Poor, unfashionable mung beans… While a number of ingredients have crossed the aisle from “health food” to mainstream (hummus, tofu), or even become trendy (quinoa, chia seeds), mung beans are not among them.
There is still something 1970s, socks-and-sandals, “knit your own yogurt” about mung beans (at least in their un-sprouted form). Or maybe it’s a name thing… if you were brainstorming names to market a new legume, I doubt “mung” would make the long list.
Having been a friend of the mung bean for years, I’d like to introduce them to a wider social circle. This mung bean coconut curry is a good place to start. Quick to make (mung beans don’t need pre-soaking), delicious, healthy and cheap, this curry is a winner.
Indian beans on toast is the happy result of one of those “what can I possibly make for dinner?” evenings. The kind where you’re that close to admitting defeat and ordering pizza.
But then you notice a couple of tins of cannellini beans you’d bought to have with the chicken breasts you forgot you’d already eaten, and decide that the onion with the shoots emerging from the top is still usable, and remember there are a few slices of sourdough bread in the freezer.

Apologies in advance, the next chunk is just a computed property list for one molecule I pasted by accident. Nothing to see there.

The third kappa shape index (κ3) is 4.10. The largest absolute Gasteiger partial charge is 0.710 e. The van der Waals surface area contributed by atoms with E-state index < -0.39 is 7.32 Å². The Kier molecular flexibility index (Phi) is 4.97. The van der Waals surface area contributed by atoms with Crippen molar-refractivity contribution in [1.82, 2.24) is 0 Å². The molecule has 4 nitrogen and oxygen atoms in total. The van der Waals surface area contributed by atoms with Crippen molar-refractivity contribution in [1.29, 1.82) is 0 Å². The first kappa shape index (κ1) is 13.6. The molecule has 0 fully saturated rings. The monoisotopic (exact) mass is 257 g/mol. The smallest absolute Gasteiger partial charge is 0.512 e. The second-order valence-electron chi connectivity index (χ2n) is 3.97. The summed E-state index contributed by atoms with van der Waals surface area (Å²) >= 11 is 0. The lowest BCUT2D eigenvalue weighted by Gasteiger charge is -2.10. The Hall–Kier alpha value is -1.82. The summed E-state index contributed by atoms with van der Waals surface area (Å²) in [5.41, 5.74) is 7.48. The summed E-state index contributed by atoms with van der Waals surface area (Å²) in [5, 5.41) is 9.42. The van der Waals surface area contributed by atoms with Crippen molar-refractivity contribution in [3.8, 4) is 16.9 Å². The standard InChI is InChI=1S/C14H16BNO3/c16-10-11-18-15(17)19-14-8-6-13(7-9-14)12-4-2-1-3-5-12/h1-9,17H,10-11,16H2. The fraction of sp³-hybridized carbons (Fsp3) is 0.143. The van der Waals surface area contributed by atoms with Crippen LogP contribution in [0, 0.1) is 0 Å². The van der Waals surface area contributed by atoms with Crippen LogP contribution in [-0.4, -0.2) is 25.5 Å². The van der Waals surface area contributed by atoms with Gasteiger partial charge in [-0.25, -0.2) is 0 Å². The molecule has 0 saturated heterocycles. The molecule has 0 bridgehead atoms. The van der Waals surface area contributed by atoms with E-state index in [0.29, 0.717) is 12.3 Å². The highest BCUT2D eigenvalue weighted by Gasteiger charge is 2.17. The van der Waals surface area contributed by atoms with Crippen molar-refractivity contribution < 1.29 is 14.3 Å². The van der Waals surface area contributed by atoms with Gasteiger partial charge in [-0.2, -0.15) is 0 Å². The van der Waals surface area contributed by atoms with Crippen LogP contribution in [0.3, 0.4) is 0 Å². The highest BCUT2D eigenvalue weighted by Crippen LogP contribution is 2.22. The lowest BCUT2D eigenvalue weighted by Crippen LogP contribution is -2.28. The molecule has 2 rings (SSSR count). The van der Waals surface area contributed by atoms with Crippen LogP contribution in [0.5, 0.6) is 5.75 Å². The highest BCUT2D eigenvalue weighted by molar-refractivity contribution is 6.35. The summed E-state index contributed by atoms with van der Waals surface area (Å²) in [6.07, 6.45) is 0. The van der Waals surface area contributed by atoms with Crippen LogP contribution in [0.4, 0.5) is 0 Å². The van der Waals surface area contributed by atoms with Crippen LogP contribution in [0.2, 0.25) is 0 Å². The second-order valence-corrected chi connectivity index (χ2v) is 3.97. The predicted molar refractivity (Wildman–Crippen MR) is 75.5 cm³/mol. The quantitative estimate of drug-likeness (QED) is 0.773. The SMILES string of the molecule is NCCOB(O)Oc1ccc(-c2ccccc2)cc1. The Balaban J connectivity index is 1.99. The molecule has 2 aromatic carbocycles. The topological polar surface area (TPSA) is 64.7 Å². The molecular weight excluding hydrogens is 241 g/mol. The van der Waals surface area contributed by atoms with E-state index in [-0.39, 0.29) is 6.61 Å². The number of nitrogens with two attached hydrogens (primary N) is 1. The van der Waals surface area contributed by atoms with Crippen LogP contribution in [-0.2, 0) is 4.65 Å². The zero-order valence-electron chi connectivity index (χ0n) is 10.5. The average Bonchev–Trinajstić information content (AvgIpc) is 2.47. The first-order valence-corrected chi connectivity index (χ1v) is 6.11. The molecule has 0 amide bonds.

And with the last tin of tomatoes from the garage, you produce something that – while far from dinner party fare – is pretty tasty, if you do say so yourself.
This oven-baked chicken tikka is dead easy to make. The most time consuming bit is threading the pieces of chicken onto the skewers. It also works really well with chunks of paneer.
The recipe is an adaptation of Meera Sodha’s version in her Made in India cookbook.
Mattar paneer is one of my favourite curries to make at home. It’s just never as fresh when you order it in a restaurant. The peas will have gone a bit grey and sad looking, and the paneer will be rubbery.
More often than not, they will have added cream as well, which seems unnecessary in a curry that contains cheese.
Kachumber is a simple, delicious Indian chopped salad that takes just minutes to make. It provides a welcome freshness to any Indian meal, and works particularly well with kebabs and grilled meat.
Kachumber is so straightforward to make that a recipe isn’t really necessary. But for the record, here’s the way I make it. Continue reading
Pondering how to use up the remains of a jar of mint sauce that had been hanging about the fridge for too long, I hit upon the idea of making a batch of lamb and pea samosas.
Although I’ve made them for years, I still haven’t settled on a method for making samosas. Sometimes I buy frozen samosa wrappers from the Indian grocers. I’ve also had a go at making my own pastry (not a notable success).
I’ve made this curry a few times now, as it proved popular with both girls. I like the way the flavours and textures remain distinct – the soft sweetness of cauliflower, fresh pop of peas and crunch of cashews make for a very satisfying dish. Continue reading